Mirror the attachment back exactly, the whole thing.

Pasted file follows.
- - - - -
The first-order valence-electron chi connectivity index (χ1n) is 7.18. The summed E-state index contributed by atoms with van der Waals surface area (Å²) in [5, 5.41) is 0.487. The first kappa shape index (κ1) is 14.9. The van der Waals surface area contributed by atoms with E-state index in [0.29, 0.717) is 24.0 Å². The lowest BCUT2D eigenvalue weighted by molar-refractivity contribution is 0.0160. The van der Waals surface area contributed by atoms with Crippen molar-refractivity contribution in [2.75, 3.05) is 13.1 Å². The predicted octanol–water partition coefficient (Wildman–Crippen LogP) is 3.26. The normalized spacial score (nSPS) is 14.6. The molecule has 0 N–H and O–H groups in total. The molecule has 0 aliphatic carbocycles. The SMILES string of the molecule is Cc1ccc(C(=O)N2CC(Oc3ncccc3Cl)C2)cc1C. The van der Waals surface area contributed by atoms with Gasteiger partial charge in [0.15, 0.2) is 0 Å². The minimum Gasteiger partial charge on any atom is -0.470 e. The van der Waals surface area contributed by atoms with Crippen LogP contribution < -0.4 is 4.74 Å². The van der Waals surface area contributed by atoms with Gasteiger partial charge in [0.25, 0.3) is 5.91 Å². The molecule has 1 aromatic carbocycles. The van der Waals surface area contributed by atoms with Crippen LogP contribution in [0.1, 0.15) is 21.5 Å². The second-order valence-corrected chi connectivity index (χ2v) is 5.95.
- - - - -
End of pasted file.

The first-order valence-electron chi connectivity index (χ1n) is 7.18. The summed E-state index contributed by atoms with van der Waals surface area (Å²) in [5, 5.41) is 0.487. The first kappa shape index (κ1) is 14.9. The van der Waals surface area contributed by atoms with E-state index in [0.29, 0.717) is 24.0 Å². The lowest BCUT2D eigenvalue weighted by molar-refractivity contribution is 0.0160. The van der Waals surface area contributed by atoms with Crippen molar-refractivity contribution in [2.75, 3.05) is 13.1 Å². The predicted octanol–water partition coefficient (Wildman–Crippen LogP) is 3.26. The normalized spacial score (nSPS) is 14.6. The molecule has 0 N–H and O–H groups in total. The molecule has 0 aliphatic carbocycles. The SMILES string of the molecule is Cc1ccc(C(=O)N2CC(Oc3ncccc3Cl)C2)cc1C. The van der Waals surface area contributed by atoms with Gasteiger partial charge in [0.15, 0.2) is 0 Å². The minimum Gasteiger partial charge on any atom is -0.470 e. The van der Waals surface area contributed by atoms with Crippen LogP contribution < -0.4 is 4.74 Å². The van der Waals surface area contributed by atoms with Gasteiger partial charge in [0.25, 0.3) is 5.91 Å². The molecule has 1 aromatic carbocycles. The van der Waals surface area contributed by atoms with Crippen LogP contribution in [0.1, 0.15) is 21.5 Å². The second-order valence-corrected chi connectivity index (χ2v) is 5.95.